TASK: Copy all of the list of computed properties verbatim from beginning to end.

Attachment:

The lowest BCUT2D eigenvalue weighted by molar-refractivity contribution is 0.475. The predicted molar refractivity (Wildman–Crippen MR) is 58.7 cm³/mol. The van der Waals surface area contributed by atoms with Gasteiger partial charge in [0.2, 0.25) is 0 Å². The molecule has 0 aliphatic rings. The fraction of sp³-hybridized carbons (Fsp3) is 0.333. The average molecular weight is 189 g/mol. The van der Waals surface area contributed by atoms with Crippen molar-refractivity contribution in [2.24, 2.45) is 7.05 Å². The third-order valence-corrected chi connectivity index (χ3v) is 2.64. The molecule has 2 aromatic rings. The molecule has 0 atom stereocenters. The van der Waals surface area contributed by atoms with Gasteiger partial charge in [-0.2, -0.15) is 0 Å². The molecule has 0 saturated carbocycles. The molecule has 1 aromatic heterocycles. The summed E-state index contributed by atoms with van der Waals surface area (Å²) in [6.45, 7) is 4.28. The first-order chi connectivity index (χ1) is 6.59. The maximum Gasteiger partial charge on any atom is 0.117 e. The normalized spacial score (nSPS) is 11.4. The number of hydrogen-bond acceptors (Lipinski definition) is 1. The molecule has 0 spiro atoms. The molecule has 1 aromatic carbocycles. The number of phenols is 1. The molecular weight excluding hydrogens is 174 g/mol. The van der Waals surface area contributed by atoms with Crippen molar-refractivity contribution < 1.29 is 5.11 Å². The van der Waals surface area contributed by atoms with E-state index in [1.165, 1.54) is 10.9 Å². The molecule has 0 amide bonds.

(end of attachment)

The lowest BCUT2D eigenvalue weighted by molar-refractivity contribution is 0.475. The predicted molar refractivity (Wildman–Crippen MR) is 58.7 cm³/mol. The van der Waals surface area contributed by atoms with Gasteiger partial charge in [0.2, 0.25) is 0 Å². The molecule has 0 aliphatic rings. The fraction of sp³-hybridized carbons (Fsp3) is 0.333. The average molecular weight is 189 g/mol. The van der Waals surface area contributed by atoms with Crippen molar-refractivity contribution in [2.24, 2.45) is 7.05 Å². The third-order valence-corrected chi connectivity index (χ3v) is 2.64. The molecule has 2 aromatic rings. The molecule has 0 atom stereocenters. The van der Waals surface area contributed by atoms with Gasteiger partial charge in [-0.2, -0.15) is 0 Å². The molecule has 0 saturated carbocycles. The molecule has 1 aromatic heterocycles. The summed E-state index contributed by atoms with van der Waals surface area (Å²) in [6.45, 7) is 4.28. The first-order chi connectivity index (χ1) is 6.59. The maximum Gasteiger partial charge on any atom is 0.117 e. The normalized spacial score (nSPS) is 11.4. The number of hydrogen-bond acceptors (Lipinski definition) is 1. The molecule has 0 spiro atoms. The molecule has 1 aromatic carbocycles. The number of phenols is 1. The molecular weight excluding hydrogens is 174 g/mol. The van der Waals surface area contributed by atoms with Crippen molar-refractivity contribution < 1.29 is 5.11 Å². The van der Waals surface area contributed by atoms with E-state index in [1.165, 1.54) is 10.9 Å². The molecule has 0 amide bonds.